Let me say this as clearly as humanly possible: If you need to sell a script in order to pay your mortgage…you’re going to be homeless very soon!

    Money is the LAST reason to go into screenwriting because chances are it’s going to take you YEARS to make any. And even if you do (by some miracle) sell or option your first script, it’s not going to be for much money, if any. We’re talking a few thousand dollars – certainly not enough to quit your day job or send a kid to school. Even if you got super-duper lucky and get paid WGA minimum for your script, it’s still less than you’d make as a first year school teacher in a bad neighborhood.

    And getting the movie made is a whole other process that can take anywhere from 2-10 years, so I hope you aren’t counting on those residual checks to pay your rent.

    If you are having financial difficulties, please – do ANYTHING else! You might as well get a job at Starbucks because you will make more money, get full benefits, and if you’re working at a Starbucks in Los Angeles – you’ll probably get to meet more celebrities than you will as a screenwriter anyway.

    Screenwriting is something you want to do as a career because you’re so passionate about it, you just can’t picture yourself doing anything else day after day, year after year and because you LOVE writing – not because you’ve tried everything else and writing is the only thing left and you think anyone can do it.

    Being a professional screenwriter isn’t about writing 100 pages. Anyone can do that. It’s about immersing yourself in the craft of writing and the BUSINESS of film and TV. You have to know what you’re getting into.  Being a professional screenwriter means you don’t just have ONE story to tell that you’d like to see get made one day. It’s about having so many ideas and inspirations and stories that your brain can’t hold them all, so they need to flow out onto paper.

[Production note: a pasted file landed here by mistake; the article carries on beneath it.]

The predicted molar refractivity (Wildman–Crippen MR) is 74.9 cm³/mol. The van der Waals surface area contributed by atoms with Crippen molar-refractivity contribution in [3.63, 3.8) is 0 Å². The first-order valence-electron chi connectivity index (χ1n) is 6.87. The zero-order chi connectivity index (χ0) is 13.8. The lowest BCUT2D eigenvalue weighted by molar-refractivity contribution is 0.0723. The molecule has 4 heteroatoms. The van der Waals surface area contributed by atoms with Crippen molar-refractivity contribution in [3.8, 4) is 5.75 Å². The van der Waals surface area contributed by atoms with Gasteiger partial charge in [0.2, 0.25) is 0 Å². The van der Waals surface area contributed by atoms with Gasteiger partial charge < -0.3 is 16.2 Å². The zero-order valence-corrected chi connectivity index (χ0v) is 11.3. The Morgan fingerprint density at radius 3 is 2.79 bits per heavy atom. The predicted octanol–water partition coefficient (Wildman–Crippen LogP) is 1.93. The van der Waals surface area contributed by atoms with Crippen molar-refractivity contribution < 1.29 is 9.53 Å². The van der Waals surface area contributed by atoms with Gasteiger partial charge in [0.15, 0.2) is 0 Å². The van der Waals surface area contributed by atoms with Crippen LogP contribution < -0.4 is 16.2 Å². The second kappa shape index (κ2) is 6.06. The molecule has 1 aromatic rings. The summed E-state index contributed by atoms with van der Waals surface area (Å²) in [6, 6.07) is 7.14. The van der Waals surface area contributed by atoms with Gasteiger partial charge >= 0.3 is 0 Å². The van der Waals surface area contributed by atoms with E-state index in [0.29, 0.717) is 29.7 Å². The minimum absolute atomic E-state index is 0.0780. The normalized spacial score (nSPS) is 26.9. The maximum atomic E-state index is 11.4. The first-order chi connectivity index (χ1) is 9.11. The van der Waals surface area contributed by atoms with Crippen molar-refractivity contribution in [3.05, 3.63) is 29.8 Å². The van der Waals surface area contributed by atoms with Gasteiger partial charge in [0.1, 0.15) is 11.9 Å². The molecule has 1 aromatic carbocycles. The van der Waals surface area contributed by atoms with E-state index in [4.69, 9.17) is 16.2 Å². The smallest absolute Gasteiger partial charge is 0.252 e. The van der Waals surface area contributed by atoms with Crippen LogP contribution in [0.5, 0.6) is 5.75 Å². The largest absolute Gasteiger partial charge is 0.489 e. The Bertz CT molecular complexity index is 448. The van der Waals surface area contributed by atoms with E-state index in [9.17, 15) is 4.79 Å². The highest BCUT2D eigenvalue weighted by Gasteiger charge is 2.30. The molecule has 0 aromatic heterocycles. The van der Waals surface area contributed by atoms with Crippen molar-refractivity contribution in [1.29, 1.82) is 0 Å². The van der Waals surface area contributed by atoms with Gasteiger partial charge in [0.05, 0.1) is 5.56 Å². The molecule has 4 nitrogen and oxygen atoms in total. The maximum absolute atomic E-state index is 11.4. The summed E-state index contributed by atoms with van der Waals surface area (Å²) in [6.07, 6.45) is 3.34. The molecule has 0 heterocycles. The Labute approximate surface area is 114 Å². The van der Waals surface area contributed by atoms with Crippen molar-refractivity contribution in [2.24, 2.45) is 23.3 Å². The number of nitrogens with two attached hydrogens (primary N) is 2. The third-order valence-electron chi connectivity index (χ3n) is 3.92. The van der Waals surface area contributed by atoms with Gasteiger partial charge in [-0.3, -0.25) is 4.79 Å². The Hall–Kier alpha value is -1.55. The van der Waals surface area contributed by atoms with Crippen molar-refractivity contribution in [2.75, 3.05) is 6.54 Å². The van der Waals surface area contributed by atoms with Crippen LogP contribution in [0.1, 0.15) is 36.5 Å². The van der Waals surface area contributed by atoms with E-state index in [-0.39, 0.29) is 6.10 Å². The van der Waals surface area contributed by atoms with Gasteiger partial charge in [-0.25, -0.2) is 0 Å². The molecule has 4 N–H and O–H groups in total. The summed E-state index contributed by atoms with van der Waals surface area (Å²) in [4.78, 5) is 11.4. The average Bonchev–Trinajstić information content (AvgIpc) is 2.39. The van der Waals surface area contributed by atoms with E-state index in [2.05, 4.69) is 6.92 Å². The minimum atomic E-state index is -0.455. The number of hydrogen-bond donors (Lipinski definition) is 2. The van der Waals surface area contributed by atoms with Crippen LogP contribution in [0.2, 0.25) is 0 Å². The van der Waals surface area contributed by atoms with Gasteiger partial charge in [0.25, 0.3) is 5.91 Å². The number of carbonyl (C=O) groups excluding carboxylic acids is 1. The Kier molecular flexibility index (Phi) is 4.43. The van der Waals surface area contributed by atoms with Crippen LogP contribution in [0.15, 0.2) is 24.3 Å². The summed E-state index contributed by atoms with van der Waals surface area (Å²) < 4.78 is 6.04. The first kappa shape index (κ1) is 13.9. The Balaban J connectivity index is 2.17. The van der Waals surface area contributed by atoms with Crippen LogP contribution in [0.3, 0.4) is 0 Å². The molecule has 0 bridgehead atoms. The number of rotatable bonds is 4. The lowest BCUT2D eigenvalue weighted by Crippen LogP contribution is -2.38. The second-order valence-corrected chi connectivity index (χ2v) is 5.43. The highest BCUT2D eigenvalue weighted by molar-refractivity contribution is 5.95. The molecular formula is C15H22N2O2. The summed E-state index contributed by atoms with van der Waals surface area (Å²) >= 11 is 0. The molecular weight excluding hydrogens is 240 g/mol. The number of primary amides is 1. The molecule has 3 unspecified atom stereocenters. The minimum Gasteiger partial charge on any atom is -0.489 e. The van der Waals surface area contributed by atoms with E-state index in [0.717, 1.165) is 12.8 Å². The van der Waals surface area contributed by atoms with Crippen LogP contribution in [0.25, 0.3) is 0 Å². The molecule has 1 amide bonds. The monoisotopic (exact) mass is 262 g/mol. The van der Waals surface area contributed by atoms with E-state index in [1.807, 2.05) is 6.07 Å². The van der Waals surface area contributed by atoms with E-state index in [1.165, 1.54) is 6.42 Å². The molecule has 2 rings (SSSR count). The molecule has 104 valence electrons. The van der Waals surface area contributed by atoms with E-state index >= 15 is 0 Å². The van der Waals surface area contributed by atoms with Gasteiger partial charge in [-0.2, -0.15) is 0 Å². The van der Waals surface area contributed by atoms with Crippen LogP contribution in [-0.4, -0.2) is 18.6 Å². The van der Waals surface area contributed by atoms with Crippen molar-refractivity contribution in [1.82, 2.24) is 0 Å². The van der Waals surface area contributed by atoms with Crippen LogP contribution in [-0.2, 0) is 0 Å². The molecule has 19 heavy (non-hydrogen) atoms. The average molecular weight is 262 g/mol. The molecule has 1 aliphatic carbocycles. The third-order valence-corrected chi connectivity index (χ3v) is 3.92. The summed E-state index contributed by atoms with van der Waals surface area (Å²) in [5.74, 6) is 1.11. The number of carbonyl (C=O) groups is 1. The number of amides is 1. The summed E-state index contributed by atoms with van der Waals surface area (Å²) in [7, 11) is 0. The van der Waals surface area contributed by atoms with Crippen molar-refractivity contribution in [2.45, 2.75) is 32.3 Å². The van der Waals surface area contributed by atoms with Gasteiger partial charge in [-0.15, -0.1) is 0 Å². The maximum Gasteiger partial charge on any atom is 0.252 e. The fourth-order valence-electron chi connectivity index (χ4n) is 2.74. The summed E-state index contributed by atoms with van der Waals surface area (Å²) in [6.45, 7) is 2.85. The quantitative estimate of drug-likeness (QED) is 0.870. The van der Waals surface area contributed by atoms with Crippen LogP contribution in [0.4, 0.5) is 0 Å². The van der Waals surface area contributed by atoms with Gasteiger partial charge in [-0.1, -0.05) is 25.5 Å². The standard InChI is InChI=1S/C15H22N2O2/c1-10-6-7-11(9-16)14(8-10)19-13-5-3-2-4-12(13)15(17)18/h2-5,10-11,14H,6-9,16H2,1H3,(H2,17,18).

And if you’ve got tons of ideas but you don’t want to write them – then you’re not a screenwriter – you’re a producer! Ha!

    It’s fine to change careers in life and want to try something new, but screenwriting at a professional level is something that takes YEARS to become proficient at – much like I’m sure whatever your current profession required.

    No one leaves their job as a social worker and says, ‘Ya know what, I need to make more money – so I’m going to be a doctor from now on.’ And then immediately starts working on patients and gets paid a million dollars. So why do you think screenwriting would be any different?

    It takes MANY scripts, many rewrites, many classes, education, etc. Ask any professional screenwriter how many scripts or years it took for them to break in and finally feel like they were good enough, and I GUARANTEE you that none of them will say a number less than THREE.

    To make real money as a screenwriter – and by that, I mean quit your day job money – you need to perfect not just your writing, but your rewriting, your pitching, your selling, your polishing, and your networking skills. And if you think you can do that by reading Save the Cat and downloading Celtx – you’ve got another thought coming.

    It’s incredibly easy to write a script. It’s insanely difficult to write a great script at a professional level. And it’s ten times harder than that to sell it. And ten times harder still to get it produced, released and be successful.